Many long-term care administrators are concerned about their facility’s Centers for Medicare and Medicaid Services (CMS) star ratings, and for good reason. CMS ratings measure the quality of care a long-term care facility provides and often play a key role in a potential resident’s facility selection process.
Therefore, the ratings affect a facility’s reputation and ability to stay competitive in the long-term care market. CMS officially began the national Nursing Home Quality Initiative in 2002. That effort currently includes the star ratings listed on the CMS Care Compare website, launched in September 2020 to make Medicare’s comparison data for eight different types of providers available on one site.
Since CMS first implemented its star rating system in 2008, the scores have prompted administrators across the country to assess how to improve their quality measures and staffing ratings on an ongoing basis. Understanding how the five-star rating is calculated can help long-term care facilities improve their scores as well as their residents’ quality of life.
What Is the CMS Rating System?
While no rating system is completely exhaustive, the CMS Five-Star Quality Rating System is considered one of the most comprehensive long-term care facility rating systems. The CMS Rating System was created to help residents, their families, and caregivers more easily compare long-term care facilities and identify questions they may want to ask during the facility selection process. Today, the ratings are also used by regulators, investors, lenders, insurers, and other payer and provider networks to assess the quality of a long-term care facility and help them identify which ones they want to invest in and work with.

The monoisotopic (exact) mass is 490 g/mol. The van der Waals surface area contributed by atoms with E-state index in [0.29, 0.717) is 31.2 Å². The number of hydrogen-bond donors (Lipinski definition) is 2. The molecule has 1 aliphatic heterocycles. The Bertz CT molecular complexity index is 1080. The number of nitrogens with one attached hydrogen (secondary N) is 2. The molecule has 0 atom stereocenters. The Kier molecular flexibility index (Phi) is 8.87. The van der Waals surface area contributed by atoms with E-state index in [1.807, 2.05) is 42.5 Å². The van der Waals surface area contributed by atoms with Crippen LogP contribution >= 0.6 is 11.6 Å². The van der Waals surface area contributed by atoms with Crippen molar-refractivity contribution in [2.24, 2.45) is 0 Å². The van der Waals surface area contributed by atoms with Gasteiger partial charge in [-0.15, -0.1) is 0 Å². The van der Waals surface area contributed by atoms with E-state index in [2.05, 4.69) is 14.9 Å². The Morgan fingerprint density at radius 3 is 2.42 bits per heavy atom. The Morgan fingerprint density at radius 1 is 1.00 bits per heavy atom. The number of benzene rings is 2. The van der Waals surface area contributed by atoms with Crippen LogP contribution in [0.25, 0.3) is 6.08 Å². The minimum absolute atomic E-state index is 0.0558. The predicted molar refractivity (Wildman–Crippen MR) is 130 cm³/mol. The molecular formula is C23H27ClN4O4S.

As noted, CMS ratings are available through Medicare’s Care Compare website, which displays each facility’s overall rating (from one to five stars) as well as a separate rating for each of the three measures used to calculate a facility’s overall score. These measures are:
Health inspections: During the health inspection process, trained, objective inspectors go onsite to assess the extent to which a long-term care facility has met Medicaid and Medicare’s minimum quality requirements. These inspectors will look for signs of abuse or negligence, evaluate whether food is handled appropriately, assess medication management, and more.
Staffing: The staffing rating encompasses information about the average number of hours of care residents receive each day, taking into account the specific care needs of each facility’s population. That means that a facility with residents who have more severe needs would be expected to have more nursing staff than those that care for individuals whose needs are not as high.